Murders of environmental activists and land defenders in the Philippines have risen sharply under President Rodrigo Duterte, an international rights watchdog said Tuesday, alleging his speeches and policies have “emboldened” the killers.
The Global Witness report said the toll was at least 113 since Duterte became president in mid-2016, while no fewer than 65 were killed in the three years before his rule.
Campaigners who challenge powerful logging, mining and fruit growing interests have long faced deadly violence in the Philippines, but the recent increase marked a “disturbing” jump.
“Since President Duterte came to power, there’s been a huge increase in the killings of land and environmental defenders including indigenous activists,” senior Global Witness campaigner Ben Leather told AFP.
“The President’s aggressive rhetoric against defenders, coupled with the climate of violence and impunity fostered by his drug war, has only made things worse,” Leather added.
In July, the group said 30 killings in the Philippines last year made it the deadliest country in the world for land defenders—a first since the group began reporting such deaths in 2012.
The report cited a series of killings carried out since Duterte won a landslide election victory on his promise to fight crime and corruption.
In 2017, a member of an environmental watchdog group was shot dead while attempting to confiscate illegally cut timber destined for boutique hotels being built amid a tourist boom on Palawan island, known as the country’s last ecological frontier, the report said.
The victim was the 12th member of the group to be killed since 2004, it added.
A community leader in Mindanao was shot dead in a 2016 ambush after speaking out against a mining project run by a company headed by a businessman who was an election campaign donor for Duterte, Global Witness said.
It said it also investigated cases of ranchers growing pineapples and bananas for fruit multinationals on land claimed by tribesmen, one of whom was killed—allegedly by security guards of a Del Monte Philippines contract grower in 2017.
In 2016, security guards of another rancher who grows bananas for Dole Philippines destroyed the houses of tribesmen claiming the land, uprooted their crops and chased them off the property with gunshots, the report said.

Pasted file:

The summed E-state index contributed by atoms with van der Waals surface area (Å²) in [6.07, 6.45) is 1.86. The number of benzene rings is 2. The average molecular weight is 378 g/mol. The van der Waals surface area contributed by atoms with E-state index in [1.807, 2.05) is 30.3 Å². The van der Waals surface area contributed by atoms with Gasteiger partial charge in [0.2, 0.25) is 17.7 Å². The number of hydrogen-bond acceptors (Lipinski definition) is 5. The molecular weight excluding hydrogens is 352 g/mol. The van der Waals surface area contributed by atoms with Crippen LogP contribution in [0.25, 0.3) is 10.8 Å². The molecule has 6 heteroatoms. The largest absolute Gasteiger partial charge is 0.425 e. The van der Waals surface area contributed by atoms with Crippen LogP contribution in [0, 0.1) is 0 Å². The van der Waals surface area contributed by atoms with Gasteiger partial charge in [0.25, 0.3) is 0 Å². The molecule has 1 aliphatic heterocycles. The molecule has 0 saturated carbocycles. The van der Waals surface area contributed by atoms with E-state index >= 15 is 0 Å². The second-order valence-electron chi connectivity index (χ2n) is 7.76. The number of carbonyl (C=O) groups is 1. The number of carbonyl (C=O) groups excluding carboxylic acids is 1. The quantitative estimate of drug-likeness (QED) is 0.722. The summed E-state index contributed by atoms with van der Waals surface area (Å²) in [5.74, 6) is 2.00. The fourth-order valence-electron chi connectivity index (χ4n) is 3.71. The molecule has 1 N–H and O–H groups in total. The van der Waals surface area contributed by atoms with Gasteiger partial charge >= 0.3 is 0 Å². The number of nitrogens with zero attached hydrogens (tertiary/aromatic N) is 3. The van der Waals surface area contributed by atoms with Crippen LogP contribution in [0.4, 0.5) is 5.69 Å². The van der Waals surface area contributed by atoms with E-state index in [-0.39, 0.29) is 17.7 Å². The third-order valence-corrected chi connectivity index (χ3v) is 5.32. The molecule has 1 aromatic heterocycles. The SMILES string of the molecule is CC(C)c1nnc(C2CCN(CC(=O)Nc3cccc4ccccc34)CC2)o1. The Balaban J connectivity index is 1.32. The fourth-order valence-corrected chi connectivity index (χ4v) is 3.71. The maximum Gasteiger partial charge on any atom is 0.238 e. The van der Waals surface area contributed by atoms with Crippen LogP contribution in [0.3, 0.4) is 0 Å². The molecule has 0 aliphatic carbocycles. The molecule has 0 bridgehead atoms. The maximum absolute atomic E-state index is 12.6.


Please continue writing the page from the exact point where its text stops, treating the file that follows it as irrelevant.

Dole and Del Monte dominate the industry in the Philippines, which the UN’s Food and Agriculture Organization ranked as the world’s second-largest exporter of both bananas and pineapples last year.
Del Monte Philippines, in a statement, denied the report’s allegations, adding that it “vigorously promotes the welfare of stakeholders across its global supply chain.”
Dole Philippines, controlled by Japan’s Itochu Corp., did not immediately reply to a request for comment.
“The Philippines has become the most dangerous country on earth with more killings,” Leather said.
At least 46 percent of these killings were allegedly carried out by armed state forces, and 44 percent of these occurred in Mindanao; 27 percent of those killed were members of indigenous groups.
Meanwhile, 36 percent of these cases were linked to agriculture while 27 percent were about mining issues.
“When somebody dies, we have to investigate if its related advocacies or is personal thing,” Presidential Spokesman Salvador Panelo said.
Meanwhile, Environment Secretary Roy Cimatu urged the Philippine National Police to identify and arrest those behind the killing of an informant in Nueva Ecija.
“I hope the PNP will look deeply into this case and bring those perpetrators to justice so that we can say that the death of yet another environmental defender has not been in vain,” Cimatu said.
Two unidentified motorcycle-riding men attacked and gunned down Gaudencio Arana, a long-time informant of the DENR, on Sept. 11.
Arana was the second environmental worker killed in a span of a week this month.
On Sept. 4, suspected illegal loggers stabbed forest ranger Bienvenido Veguilla Jr. to death using a jungle bolo in El Nido, Palawan. With AFP